a killed MI6 agent.
After 007 narrowly escapes death there,
he returns to London with the loot, only to see its rightful
owner blown up, sending Bond into a wild chase aboard a
jet speedboat on the Thames that winds up -- where else?
top of the new Millennium Dome at Greenwich. It's an exhilarating
sequence, one that sets up expectations that are unfortunately
not matched on the rest of the trip.
The man with the money, it turns out, was a wealthy industrialist whose daughter Elektra (Marceau) will now inherit his vast holdings, which include an unfinished oil pipeline across Western Asia to Istanbul. Elektra also has a history with Bond's boss M (Judi Dench), who botched a rescue attempt of the young woman when she was held by a terrorist kidnapper, from whom Elektra subsequently escaped.
As Elektra seems a likely target of any number of rivals in the former Soviet Union, Bond heads for the picturesquely ugly oil fields of Azerbaijan to protect her, which he needs to do the moment she takes him skiing and they're attacked by machine-gunning marauders in airborne parahawks that become speedy snowmobiles once they've landed.
Above: Sophie Marceau poses for a publicity still on the set of the Elektra's Baku home.
A visit to the casino in Baku enables James not only to order a martini, but also to try out some nifty X-ray specs that not only permit him to see that nearly everyone there is packing, but also to check out the ladies' undergarments. It's one of the film's cleverest little inventions, one that could have been judiciously built into a nice running gag.
But just as James and Elektra find one another, her old tormentor, the terrorist Renard (Robert Carlyle), turns up. Not only are his plots now infinitely more dastardly, but he has nothing to lose -- a bullet deeply lodged in his brain, which will one day kill him, has severed nerves so that he feels no pain, and it also makes him stronger. Unlike the see-through glasses, this scripting brainstorm seems not so clever, making Renard too much of a freaky sci-fi character and saddling the gifted Carlyle with a silly role that is more annoying than imposing in the best Bond tradition.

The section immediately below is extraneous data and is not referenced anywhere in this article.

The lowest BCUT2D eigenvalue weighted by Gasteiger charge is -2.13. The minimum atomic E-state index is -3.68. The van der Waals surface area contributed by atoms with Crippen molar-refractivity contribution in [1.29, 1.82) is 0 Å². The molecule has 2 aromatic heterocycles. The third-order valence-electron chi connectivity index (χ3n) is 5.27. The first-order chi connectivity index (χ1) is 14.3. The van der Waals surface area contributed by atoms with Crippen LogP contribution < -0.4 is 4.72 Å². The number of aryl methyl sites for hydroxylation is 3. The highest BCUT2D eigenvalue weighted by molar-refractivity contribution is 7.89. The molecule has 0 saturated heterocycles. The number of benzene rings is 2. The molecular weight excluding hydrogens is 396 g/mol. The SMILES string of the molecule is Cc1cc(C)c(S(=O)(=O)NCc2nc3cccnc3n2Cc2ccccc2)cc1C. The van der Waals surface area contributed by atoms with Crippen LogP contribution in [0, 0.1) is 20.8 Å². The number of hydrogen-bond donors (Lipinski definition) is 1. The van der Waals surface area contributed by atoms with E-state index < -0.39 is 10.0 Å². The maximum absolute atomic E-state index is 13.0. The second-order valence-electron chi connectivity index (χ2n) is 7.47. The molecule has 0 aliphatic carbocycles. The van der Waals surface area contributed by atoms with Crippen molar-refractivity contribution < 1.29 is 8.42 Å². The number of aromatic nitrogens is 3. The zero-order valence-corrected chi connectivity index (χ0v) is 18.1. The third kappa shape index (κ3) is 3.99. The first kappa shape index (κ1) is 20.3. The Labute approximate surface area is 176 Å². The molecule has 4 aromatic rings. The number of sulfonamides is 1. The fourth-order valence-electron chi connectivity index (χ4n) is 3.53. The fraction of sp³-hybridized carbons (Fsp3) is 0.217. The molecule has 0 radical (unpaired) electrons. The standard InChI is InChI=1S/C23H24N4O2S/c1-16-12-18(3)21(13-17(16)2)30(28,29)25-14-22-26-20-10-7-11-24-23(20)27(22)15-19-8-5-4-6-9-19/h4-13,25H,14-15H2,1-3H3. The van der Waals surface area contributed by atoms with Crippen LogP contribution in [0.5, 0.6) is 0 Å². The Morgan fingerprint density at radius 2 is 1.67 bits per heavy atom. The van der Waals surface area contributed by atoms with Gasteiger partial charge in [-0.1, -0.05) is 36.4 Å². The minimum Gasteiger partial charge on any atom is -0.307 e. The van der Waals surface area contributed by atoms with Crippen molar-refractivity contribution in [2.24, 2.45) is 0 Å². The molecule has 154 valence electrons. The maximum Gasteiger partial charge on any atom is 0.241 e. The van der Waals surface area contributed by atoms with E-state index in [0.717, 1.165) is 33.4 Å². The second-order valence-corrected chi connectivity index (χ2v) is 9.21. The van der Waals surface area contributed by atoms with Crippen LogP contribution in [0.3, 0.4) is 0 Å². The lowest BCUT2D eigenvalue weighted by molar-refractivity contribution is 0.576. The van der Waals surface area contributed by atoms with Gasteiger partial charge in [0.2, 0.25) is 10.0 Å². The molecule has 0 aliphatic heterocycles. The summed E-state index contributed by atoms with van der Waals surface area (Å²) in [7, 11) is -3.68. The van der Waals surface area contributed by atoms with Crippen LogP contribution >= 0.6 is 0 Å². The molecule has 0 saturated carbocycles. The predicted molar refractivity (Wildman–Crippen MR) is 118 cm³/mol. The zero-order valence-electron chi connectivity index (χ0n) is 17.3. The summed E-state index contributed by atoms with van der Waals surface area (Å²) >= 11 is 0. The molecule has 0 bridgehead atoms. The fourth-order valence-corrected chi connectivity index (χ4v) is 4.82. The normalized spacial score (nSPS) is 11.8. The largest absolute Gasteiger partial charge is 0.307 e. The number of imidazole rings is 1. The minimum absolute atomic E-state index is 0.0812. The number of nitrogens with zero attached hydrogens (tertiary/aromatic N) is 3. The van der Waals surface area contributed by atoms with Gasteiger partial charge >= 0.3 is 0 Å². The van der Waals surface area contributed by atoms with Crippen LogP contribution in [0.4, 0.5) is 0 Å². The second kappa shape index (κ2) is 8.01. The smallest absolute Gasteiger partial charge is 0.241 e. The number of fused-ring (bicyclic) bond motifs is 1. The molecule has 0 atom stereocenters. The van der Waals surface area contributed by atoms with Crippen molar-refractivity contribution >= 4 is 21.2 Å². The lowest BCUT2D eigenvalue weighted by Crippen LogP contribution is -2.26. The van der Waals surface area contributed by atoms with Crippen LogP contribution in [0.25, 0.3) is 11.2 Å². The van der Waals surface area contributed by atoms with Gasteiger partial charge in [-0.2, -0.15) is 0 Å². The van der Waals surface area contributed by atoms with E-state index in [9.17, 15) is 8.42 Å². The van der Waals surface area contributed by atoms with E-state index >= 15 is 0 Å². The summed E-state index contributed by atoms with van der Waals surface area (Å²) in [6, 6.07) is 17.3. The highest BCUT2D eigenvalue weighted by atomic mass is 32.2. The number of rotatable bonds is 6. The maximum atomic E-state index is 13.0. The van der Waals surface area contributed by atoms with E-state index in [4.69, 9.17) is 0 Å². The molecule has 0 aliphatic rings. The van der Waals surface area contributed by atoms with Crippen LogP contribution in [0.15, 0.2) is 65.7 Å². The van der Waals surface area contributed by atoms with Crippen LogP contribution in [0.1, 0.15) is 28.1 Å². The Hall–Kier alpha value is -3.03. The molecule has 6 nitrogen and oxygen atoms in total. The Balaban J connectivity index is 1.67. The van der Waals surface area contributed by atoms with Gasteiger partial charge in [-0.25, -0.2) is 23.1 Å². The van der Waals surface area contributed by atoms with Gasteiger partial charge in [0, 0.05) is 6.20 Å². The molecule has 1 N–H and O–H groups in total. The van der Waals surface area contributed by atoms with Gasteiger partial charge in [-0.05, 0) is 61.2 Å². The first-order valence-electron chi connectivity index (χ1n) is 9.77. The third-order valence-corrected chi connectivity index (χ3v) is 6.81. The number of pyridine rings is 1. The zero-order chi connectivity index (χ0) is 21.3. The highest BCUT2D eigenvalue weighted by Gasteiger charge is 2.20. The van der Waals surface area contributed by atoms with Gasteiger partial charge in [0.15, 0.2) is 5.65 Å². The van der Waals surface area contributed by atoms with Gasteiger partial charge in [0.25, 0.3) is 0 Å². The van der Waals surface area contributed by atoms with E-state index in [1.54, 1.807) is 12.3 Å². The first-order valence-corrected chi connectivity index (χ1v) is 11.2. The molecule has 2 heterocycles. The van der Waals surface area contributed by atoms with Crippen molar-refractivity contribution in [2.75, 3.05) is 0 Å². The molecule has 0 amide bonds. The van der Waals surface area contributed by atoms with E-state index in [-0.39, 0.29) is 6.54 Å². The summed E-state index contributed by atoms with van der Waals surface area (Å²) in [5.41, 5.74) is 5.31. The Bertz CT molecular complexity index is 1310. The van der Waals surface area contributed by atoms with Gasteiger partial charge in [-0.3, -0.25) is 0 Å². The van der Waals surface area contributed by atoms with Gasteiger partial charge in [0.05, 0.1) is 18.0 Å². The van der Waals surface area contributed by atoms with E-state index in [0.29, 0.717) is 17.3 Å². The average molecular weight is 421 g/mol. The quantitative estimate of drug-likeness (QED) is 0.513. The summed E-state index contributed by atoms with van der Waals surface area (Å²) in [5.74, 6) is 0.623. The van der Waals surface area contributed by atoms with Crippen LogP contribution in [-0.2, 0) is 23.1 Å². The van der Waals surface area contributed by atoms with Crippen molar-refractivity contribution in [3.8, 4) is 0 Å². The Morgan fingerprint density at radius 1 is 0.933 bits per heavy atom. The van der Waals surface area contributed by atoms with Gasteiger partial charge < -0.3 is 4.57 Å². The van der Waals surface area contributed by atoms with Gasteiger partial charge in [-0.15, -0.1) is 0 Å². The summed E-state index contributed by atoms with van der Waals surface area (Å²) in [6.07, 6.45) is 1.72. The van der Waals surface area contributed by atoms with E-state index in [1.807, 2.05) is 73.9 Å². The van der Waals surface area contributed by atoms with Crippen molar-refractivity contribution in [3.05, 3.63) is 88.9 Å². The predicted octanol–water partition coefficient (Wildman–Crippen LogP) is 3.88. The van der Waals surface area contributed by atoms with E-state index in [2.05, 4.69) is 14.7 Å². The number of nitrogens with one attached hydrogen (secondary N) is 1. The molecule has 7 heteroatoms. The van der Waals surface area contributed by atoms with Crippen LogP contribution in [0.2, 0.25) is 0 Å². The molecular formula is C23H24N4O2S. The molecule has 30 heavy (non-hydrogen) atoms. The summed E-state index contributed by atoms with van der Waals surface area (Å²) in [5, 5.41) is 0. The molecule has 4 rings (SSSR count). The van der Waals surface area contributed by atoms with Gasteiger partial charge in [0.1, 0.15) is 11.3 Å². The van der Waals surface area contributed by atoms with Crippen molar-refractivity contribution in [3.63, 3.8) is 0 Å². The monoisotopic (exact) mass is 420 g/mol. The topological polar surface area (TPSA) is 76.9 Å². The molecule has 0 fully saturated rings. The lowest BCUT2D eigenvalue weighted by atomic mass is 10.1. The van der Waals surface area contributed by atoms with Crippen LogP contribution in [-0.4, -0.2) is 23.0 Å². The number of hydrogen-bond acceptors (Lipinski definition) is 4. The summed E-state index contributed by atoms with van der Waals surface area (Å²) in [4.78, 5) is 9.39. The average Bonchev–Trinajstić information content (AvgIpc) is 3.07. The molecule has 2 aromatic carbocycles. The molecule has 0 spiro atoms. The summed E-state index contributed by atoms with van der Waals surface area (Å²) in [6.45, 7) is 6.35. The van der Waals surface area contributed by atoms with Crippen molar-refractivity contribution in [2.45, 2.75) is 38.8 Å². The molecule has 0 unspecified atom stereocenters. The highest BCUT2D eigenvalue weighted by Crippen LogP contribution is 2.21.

Much further beyond the
pale, however, is "Starship Troopers" and "Wild
Things" bimbette Denise Richards in the role she was
born to play -- a high-level nuclear weapons expert
around a rugged work site in regulation nuke scientist
shorts and midriff-revealing shirt, Richards tries to
look all business but can't be anything but what she is,
token Yank in the cast cluelessly flailing about and
certainly unable to hold her own with her more mature co-stars.
Nonetheless, she's asked to be convincing at disarming a nuclear warhead while hurtling with Bond through an oil pipeline at express speed. Even within the fantasy context of the Bond world, nearly everything about her character is a joke, including her name, Christmas Jones, which at least provides what's needed for the film's groaningly funny sign-off line.
Action grows murky and rather tiresome in the second half, with at least one set piece too many -- pic is far too infatuated with a pair of buzz-saw-dragging helicopters -- and excessive liberties taken with Bond invisibly transporting himself from one remote location to another in the blink of an eye.
Above: (top) Bond confronts renard and
(below) he chases the Cigar Girl down the Thames.
M is intriguingly brought to the site of the suspense climax in Istanbul, only to be cast aside in a cell. A major opportunity is missed in not having her execute the coup de grace to one of the villains (which would have made much more psychological and emotional sense) instead of Bond.
Final combat aboard a submerged nuclear sub merely demonstrates once again that water puts a literal damper on action sequences.
While Bond buffs had widely speculated what a name director like Michael Apted might add to the proceedings, the answer is: very little. Staging of the dramatic sequences is capable but straightforward, although it is possible that Apted might have urged Brosnan in the encouraging direction indicated here. As Rene Russo did in "The Thomas Crown Affair," Marceau squares off very nicely opposite the star, displaying a confident ease in English-lingo thesping.
Above: The Bull rescues his boss, Zukovsky from his Caviar on the edge of the Caspian.
Robbie Coltrane reprises the Sidney Greenstreetish role of the rotund criminal businessman Valentin Zukovsky that he originated in "GoldenEye," while the usual MI6 crowd is back along with the surprising addition of a cheeky John Cleese as R, the assistant and heir apparent of the ancient Desmond Llewelyn's ever-inventive Q.
"World" has the customary Bond look and sound, which represent cozy satisfactions unto themselves.
EW - May 19th, 2000
In his third outing as James Bond, Pierce Brosnan finally imprints his own personality on the role. Just in time too, because his smoother, cooler superspy proves the sturdiest aspect of The World Is Not Enough — which tentatively tries to shake up the formula without really stirring the foundation.
And so, as 007 zips around the globe protecting a gorgeous oil heiress (Sophie Marceau) from a nutzoid terrorist (Robert Carlyle), we meet Q's permanent replacement (John Cleese), see the usually deskbound M (Judi Dench) out in the field, and get a bad Bond girl who actually steals Bond's heart.
Above: (top) Bond narrowly escapes a grenade blast and (below) surveys the Baku nightlife.